Alfa Romeo Giulia Review & Prices
The Alfa Romeo Giulia is a sleek, stand-out saloon car that’s spacious and enjoyable to drive. Audi and BMW alternatives beat it on interior quality, though
Find out more about the Alfa Romeo Giulia
If you’re looking for a mid-size saloon car, but don’t want to lose it in a corporate car park among all the BMWs and Audis, the Alfa Romeo Giulia is a solid contender. Its characterful looks are joined by efficient engines and pretty good practicality.
It's a bit like wearing a flashy suit to a wedding. Sure, it still has all the same pockets as the black and blue numbers, but it turns more heads in the process.
Unlike similar alternatives such as the Audi A4 and BMW 3 Series, the Alfa Romeo Giulia has a much bolder exterior design that looks fantastic even if you don't go for one with all the bells and whistles. And an update for 2023 saw things subtly improved, with new headlights and a slightly curvier lower bumper.
It's not quite as flash inside, where the design is a touch plain, but it's well presented as the cockpit is slightly angled towards the driver, giving you better access to all the knobs and buttons. That said, some of the plastics you touch, such as around the centre console, are a step or two behind what you’d find in a BMW or Audi.
Unfortunately, the Giulia’s infotainment system is also well behind what you'll find in the German options. The smaller 6.5-inch infotainment display has been ditched for 2023 so now all models come with an 8.8-inch screen. Even so, it's frustratingly, unforgivably slow to respond to inputs, and the display isn't particularly clear.
The Giulia claws back some points thanks to its great driving position that puts you low down, a bit like in a sports car. There’s a good amount of space up front and it's a similar story in the back – once you’ve manoeuvred around the protruding rear wheel arch, that is. Headroom in the back is better than in German alternatives, but the middle seat is too narrow for an adult passenger.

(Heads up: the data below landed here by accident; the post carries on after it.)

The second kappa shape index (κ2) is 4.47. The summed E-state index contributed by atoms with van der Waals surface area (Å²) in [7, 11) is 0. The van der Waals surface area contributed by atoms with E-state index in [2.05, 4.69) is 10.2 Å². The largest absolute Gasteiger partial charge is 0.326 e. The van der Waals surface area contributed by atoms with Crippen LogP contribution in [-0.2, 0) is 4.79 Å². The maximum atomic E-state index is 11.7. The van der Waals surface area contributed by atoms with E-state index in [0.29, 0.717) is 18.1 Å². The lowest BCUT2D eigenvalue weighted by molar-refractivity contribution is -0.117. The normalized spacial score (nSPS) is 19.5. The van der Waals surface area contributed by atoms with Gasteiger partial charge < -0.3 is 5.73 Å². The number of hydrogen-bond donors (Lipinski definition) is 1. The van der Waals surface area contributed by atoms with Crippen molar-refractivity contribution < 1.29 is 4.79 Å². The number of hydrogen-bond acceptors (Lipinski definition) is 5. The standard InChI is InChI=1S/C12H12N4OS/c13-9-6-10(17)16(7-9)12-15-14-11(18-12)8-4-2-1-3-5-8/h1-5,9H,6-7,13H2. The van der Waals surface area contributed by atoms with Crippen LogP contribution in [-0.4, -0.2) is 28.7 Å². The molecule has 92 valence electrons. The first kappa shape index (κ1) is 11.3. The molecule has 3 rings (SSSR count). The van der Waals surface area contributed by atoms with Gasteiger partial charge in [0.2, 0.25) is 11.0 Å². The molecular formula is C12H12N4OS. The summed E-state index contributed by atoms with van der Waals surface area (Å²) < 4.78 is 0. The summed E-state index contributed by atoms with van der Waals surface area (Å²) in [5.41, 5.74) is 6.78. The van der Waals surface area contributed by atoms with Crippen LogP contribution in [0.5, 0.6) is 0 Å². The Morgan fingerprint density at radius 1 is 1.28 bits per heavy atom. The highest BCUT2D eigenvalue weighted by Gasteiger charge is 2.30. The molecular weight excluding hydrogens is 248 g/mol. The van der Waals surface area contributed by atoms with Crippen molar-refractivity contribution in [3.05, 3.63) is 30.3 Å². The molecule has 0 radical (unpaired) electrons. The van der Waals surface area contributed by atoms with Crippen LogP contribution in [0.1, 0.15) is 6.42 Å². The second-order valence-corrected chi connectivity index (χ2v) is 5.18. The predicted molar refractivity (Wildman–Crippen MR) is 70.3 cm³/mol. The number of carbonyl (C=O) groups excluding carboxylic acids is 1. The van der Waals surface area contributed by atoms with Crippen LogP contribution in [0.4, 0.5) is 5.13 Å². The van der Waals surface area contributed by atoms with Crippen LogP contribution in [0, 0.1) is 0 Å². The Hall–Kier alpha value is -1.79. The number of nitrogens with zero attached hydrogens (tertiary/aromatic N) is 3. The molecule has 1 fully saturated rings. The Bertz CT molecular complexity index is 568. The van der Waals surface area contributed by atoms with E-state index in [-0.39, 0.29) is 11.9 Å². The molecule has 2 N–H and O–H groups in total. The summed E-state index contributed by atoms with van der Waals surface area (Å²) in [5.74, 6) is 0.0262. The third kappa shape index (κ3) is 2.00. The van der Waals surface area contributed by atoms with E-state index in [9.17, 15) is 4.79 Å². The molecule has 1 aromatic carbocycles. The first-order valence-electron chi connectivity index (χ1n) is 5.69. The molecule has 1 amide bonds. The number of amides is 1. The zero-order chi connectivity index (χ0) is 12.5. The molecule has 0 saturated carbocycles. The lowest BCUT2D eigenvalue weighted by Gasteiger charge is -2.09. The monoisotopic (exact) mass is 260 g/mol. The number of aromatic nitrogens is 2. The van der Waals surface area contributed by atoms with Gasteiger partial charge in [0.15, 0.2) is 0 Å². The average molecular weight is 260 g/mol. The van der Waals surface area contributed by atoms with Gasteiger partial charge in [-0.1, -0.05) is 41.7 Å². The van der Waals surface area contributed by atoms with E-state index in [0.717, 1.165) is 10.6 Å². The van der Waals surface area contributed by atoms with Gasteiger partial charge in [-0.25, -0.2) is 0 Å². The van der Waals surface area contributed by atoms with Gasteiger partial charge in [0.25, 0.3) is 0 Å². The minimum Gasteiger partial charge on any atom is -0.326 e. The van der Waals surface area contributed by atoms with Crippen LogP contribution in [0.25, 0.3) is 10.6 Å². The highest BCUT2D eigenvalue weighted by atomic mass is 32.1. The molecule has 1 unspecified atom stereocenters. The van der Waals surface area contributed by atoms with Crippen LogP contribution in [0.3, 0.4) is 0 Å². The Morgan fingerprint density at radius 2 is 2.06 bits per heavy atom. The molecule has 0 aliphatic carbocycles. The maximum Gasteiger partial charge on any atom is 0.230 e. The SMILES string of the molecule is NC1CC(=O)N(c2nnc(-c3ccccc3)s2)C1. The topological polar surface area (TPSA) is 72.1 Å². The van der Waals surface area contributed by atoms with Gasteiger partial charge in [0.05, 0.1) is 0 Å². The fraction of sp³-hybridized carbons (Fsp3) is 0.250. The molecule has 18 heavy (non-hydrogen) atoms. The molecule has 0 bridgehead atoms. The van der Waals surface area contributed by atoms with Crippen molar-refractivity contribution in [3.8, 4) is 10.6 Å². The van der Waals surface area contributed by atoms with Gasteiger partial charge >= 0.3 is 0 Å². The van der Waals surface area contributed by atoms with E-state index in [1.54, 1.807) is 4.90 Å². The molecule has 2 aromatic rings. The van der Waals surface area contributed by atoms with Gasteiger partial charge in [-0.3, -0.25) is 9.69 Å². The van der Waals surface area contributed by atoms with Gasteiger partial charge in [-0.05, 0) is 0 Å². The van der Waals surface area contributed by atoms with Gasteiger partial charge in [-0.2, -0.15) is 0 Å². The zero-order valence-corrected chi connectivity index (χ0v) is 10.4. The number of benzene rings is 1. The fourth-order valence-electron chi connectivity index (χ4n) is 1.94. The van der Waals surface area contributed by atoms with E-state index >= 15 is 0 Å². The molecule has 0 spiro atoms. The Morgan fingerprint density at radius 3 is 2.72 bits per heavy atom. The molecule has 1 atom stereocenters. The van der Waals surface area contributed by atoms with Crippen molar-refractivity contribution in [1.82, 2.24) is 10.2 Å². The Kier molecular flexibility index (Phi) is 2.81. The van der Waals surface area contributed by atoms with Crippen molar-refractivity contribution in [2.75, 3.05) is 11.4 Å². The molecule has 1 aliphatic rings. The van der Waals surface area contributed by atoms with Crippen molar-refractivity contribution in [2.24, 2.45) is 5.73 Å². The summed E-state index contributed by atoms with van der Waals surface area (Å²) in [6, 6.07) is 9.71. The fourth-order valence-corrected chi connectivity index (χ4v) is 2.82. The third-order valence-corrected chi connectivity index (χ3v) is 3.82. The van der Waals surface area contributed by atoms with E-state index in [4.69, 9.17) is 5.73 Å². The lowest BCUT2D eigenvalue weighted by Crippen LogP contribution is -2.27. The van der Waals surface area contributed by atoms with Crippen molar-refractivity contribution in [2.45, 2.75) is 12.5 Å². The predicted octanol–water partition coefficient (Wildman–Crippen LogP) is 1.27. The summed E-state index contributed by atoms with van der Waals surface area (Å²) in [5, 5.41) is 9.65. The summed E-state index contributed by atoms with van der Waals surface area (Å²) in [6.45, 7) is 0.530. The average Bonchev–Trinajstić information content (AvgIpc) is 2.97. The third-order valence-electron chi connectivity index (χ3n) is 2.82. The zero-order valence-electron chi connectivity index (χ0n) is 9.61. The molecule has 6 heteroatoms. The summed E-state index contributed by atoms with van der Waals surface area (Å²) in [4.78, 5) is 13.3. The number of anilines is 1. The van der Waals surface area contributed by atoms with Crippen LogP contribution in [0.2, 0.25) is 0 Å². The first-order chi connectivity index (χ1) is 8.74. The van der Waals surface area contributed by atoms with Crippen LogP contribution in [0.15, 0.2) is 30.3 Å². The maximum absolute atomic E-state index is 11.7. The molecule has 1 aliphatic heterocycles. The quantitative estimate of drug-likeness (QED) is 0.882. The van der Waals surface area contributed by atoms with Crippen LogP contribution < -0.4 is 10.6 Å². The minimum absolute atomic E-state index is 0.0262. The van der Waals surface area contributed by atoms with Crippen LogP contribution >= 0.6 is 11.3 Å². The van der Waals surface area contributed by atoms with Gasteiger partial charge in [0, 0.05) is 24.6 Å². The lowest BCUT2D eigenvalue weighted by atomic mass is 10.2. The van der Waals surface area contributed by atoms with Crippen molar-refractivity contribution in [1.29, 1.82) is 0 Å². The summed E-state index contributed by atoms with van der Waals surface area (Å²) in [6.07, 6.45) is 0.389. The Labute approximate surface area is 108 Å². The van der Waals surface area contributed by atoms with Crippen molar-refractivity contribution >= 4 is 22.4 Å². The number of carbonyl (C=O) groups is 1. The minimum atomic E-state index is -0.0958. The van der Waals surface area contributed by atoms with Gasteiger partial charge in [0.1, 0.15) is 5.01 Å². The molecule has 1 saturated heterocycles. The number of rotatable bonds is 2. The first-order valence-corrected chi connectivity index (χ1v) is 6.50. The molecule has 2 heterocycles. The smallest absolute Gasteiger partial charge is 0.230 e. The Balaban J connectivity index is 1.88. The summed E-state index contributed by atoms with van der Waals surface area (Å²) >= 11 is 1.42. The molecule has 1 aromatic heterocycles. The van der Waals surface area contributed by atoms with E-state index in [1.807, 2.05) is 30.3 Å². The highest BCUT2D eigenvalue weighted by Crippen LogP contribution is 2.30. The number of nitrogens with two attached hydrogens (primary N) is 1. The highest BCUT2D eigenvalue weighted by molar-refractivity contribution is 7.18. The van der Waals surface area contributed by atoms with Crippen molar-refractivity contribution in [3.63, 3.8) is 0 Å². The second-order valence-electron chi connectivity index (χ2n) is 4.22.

The Alfa Romeo Giulia is a car you buy mostly with your heart, but there's more than enough practical reasons for your brain to be happy too
Disappointingly, there's no fuel-sipping hybrid option, which makes the Giulia less appealing as a company car option. What you do get is a 2.0-litre petrol making 280hp, which offers decent performance and can return up to 39mpg. There’s also a 510hp Quadrifoglio performance model, but the regular engine should serve you well unless you really want supercar-baiting power.
Arguably the Giulia’s best feature is the way it drives – put simply, there isn’t an alternative that can match its agility around fast corners, the directness of its steering wheel or the planted feel you get on twisty roads. The Jaguar XE comes close, but can’t quite match the Giulia in the overall joy of driving. If there had to be a criticism, it has to be towards the ride, which is a tad unsettled over bumpy roads.
There's no Performance Pack upgrade anymore, but keen drivers should look to the Veloce model and above, as this gets the limited-slip differential as standard. This helps put the car's power to the road during enthusiastic driving, making the car more capable and more fun.
All this adds up to a car that’s an absolute joy to drive with head-turning looks and an individualistic interior design. Yes, German alternatives beat it on quality and technology, but by looking at our Alfa Romeo Giulia deals, you can treat yourself to a level of equipment that may be out of budget on a BMW, for example. Or you can check out some used Alfa Romeo Giulia stock from our network of trusted dealers. You can also browse other used Alfa Romeo models, and when it's time to sell your current car, you can do that through carwow, too.